Recently, we had this strange problem with a particular smart client application at work. It happened when the user clicked the OK button on a specific form. Like all difficult bugs, it was impossible for us to replicate. We put a bunch of diagnostic scaffolding into the deployed executable; this provided a number of clues. We knew that the submitted data had duplicates, somehow, and this was throwing duplicate record exceptions in the API. After a week of head scratching and asking ourselves how this could possibly happen, a fellow developer had an simple idea: what if we double-click on the OK button? Sure enough, that second click was somehow getting through to the UI and causing the OK button code to execute twice.
This problem is a powerful illustration of the way developers don't think like users. No developer would ever double-click on a button, because developers have too much GUI knowledge: only a single click is supported on this GUI element, so a double-click doesn't make sense here. Users, on the other hand, aren't burdened by this detailed knowledge of the GUI. Many users never fully learn the distinction between single-click and double-click. So they give up and simply.. double-click everything. I know it sounds crazy (to a developer), but I have observed it many times with real users using real applications, as in this KDE usability study:
Every single new KDE user I have ever casually observed was caught by surprise by KDE's "active" single-click default policy. Testing confirmed this observation. All test participants have task after task made the same mistake of double-clicking when a single-click would have been sufficient. Unfortunately, I neglected to ask test participants how they felt about this particular point -- I'm still new at this! -- but I know from observing them that it did slow them down. For instance, it made copying and pasting files difficult by creating superfluous windows to close and forcing them to concentrate on a task they were otherwise comfortable with. In one case, one user nearly saved his files in the Trash because of this. As he double-clicked the Desktop icon of the "Save As..." dialog box, the system interpreted his action as a single-click on the Desktop icon followed by a single-click on the Trash icon, the latter occupying the space of the former after a single "active" click. The user eventually backed out but never realized what he was about to do.
I'm not sure why KDE makes single-clicking its "active" click. Historically Macintosh and Windows desktops adopted the same conventions for icon selection and document opening: single-click is for selecting, double-click is for opening or launching. This is not always the case anymore but I have yet to see a computer user single-clicking on an icon to open a document or launch an application. The notion that double-clicking "does something" is in fact so entrenched that it is not uncommon to see people double-clicking on hyperlinks when surfing the web.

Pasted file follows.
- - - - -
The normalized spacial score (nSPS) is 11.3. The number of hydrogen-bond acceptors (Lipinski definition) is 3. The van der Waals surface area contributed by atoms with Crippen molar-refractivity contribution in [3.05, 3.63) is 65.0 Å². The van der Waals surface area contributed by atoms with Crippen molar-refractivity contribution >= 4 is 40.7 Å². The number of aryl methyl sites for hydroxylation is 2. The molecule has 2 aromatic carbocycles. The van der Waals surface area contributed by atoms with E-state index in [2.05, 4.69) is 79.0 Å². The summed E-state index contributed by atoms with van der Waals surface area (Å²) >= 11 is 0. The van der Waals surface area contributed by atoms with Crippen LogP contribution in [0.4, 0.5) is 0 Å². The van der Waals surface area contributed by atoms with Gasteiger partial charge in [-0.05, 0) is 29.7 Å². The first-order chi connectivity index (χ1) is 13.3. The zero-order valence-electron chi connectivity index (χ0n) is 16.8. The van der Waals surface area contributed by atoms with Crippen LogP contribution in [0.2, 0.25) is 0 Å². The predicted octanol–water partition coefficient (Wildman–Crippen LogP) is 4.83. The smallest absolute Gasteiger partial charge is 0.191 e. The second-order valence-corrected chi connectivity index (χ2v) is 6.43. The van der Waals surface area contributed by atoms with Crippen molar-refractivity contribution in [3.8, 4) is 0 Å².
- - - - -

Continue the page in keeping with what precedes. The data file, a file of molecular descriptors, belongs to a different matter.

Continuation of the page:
I don't blame the user here. Double-click has always been a bad idea. It was basically forced on the industry by Apple Computer when they elected to use a single button mouse on the original Mac in 1984. Technically, double-click is an optional shortcut for clicking an object and then clicking the File, Open menu; it's how you distinguish between selection (pick this one) and action (launch this one). I have some problems with double-click:
- How would anyone know, without being told, that double-click is a possible action? It's a completely hidden behavior. At least a two button mouse physically looks like it has two actions.
- The mechanics of double-clicking are unnecessarily demanding. It requires precise timing and good motor skills. Click too fast or too slow, or move the mouse too much between clicks, and you might miss the window. What next? Triple click? Click and hold? Mouse Gestures?
- I seriously question whether such a common action as "Activate"-- arguably far more common than "Select"-- should be tied to such an obscure, hard to perform physical gesture.
- Can't we just put another damn button on the mouse? Is two buttons really that hard to figure out? God forbid we put a 100+ key keyboard in front of people; their heads might explode!
One of the strengths of the web UI model is the way it uses single click exclusively, neatly avoiding the button overloading problem:
In the future, however, double-click must die since it causes novice users great difficulties and since it conflicts with the single-click interaction style of the Web. The main reason for double-click is to allow two operations to be overloaded onto a single-button mouse. Designers of more recent multi-button GUIs have faithfully duplicated a weaknesses that was made necessary by limitations of an early single-button GUI: let's do better in the future. Content applets should be particularly wary of double-click since people will think of them as single-click Web content. (Former Apple human evangelist Bruce Tognazzini provides further details about how newer window systems copied acknowledged weaknesses of the Mac: see his book Tog on Software Design.)
Double-click is such a profoundly bad idea that it actually manages to spill over into other applications and poison them with bad learned user behavior, eg, I better double-click on everything if I want anything to happen!
Thanks, Apple.. for nothing!